Having dealt with the destruction of the temple and the signs of his coming, Jesus sets about encouraging his disciples to be watchful.
v36. The disciples had asked Jesus about his "coming" and "the end of the age". The word "coming" refers to a divine appearing for the purpose of judgment. So, Jesus speaks to them about the events leading up to the destruction of Jerusalem, a military action which was completed by the Romans in 70AD. Of course, as is typical of Biblical prophets, Jesus' words apply to our age as much as to theirs. Concerning this day of judgment, only the Father knows "when this will happen", for it is his intention that human life should proceed as it always has, rather than be disturbed by speculations over dates and times.
v37-39. In three short illustrations Jesus makes the point that the day of judgment will come unexpectedly, v37-43, and therefore ceaseless vigilance is demanded of a disciple, v42, 44. The Noah story is a perfect example of the day of judgment. Noah's generation was caught totally unprepared; only Noah and his family were saved.
v40-42. Jesus again illustrates how unexpected the end will be. Most people will be oblivious of the coming day, caught up in the business of everyday life. Although it is often assumed that those who are "taken" are taken away (raptured) to heaven, it is more likely that they are swept way by the fire of judgement. Being "left" alive on that day is the better option. So, be vigilant!
v43-44. Jesus again illustrates how unexpected the end will be. The coming of the Son of Man is similar to the uninvited visit of a thief. We don't know when a thief will strike, and in the same way, we don't know when the Son of Man will come. Constant vigilance must therefore be our aim.
v45-51. The need for a disciple to be prepared for the day of judgment is reinforced in the parable of the faithful and unfaithful servant. The faithful servant is the watchful servant, prepared for the master's return. The unfaithful servant plays on the master's delay, running his own agenda. There is a real temptation to allegorize this parable such that the servants represent faithful and unfaithful disciples, the sheep and the goats, with the goats being excommunicated from the church. Yet, as with most parables, it makes a single point, be prepared.
There is nothing more thrilling in Christian theology than studies on the second coming of Christ. It is particularly interesting when we get into the signs of the times. Studies on the preliminary events leading up to the coming of Christ and the events surrounding his coming and his reign are exciting, to say the least.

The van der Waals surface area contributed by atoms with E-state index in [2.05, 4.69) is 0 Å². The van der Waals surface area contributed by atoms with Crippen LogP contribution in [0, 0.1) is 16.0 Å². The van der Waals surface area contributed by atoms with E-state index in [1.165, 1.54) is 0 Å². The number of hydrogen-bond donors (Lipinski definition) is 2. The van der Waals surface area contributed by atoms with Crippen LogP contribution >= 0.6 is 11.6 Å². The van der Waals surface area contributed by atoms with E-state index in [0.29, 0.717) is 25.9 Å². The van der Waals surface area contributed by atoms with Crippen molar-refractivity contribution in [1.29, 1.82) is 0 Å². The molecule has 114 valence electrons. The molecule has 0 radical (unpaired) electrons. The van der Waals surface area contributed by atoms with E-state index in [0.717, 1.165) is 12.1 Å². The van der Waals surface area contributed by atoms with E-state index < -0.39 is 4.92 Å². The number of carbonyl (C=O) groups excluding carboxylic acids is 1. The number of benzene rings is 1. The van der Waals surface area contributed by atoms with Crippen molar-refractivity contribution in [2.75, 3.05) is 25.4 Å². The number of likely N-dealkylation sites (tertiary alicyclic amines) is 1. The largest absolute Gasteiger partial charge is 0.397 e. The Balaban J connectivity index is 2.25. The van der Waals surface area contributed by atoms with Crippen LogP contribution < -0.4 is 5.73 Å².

Yet, this is an area of study wrought with danger. There are so many theories, so many systems, that we need to be very suspicious of millennial fervor. This is particularly so when the whole weight of Jesus' teaching is upon the unexpected nature of the day of judgment. So, Jesus' word to us is this, like Noah, be prepared, be watchful like a faithful servant.
In our passage for study Jesus tells us that the coming day of judgment will burst in upon us unexpectedly and so therefore we must be "ready" for that day. The trouble is he doesn't tell us how to be ready; he doesn't explain the "work" required of a watchful servant. As you would expect, there are many suggested readiness plans, usually in the form of discipleship programs which define the behavior of a faithful servant who will be blessed at the Master's return. So, how do we stand "ready" and "at work" for the coming day?
In the BBC TV production, "The Sins", the old undertaker well illustrates the necessity of vigilance, or as he called it, "fortitude". We constantly flirt with the seven deadly sins, sloth and all that; sometimes we stand and at other times we fall. To stand firm, prepared for that terrible day, despite all our failings, requires fortitude. There is actually a better word than fortitude, it's the word faith. The Bible uses the word faith in the sense of a firm reliance on the promises of God, it means taking God at his word. The Bible tells us that on the basis of Jesus' faithfulness, his life-giving sacrifice on our behalf, we are able to survive the terrible day when everything that belongs to this age is swept away. Yet that day, the day when our Creator sweeps off all the pieces from the monopoly board and folds it up, is a day unexpected. So yes, fortitude, or better, faith - reliance on the grace of God in Christ. This faith need not be oversized, mustard-seed-like is enough, but it must be a faith that is constant. Yes! Fortitude.
1. Discuss the issue of signs in relation to Jesus' statement that "no one knows about that day or hour."
2. "Fortitude". Is this what we need?
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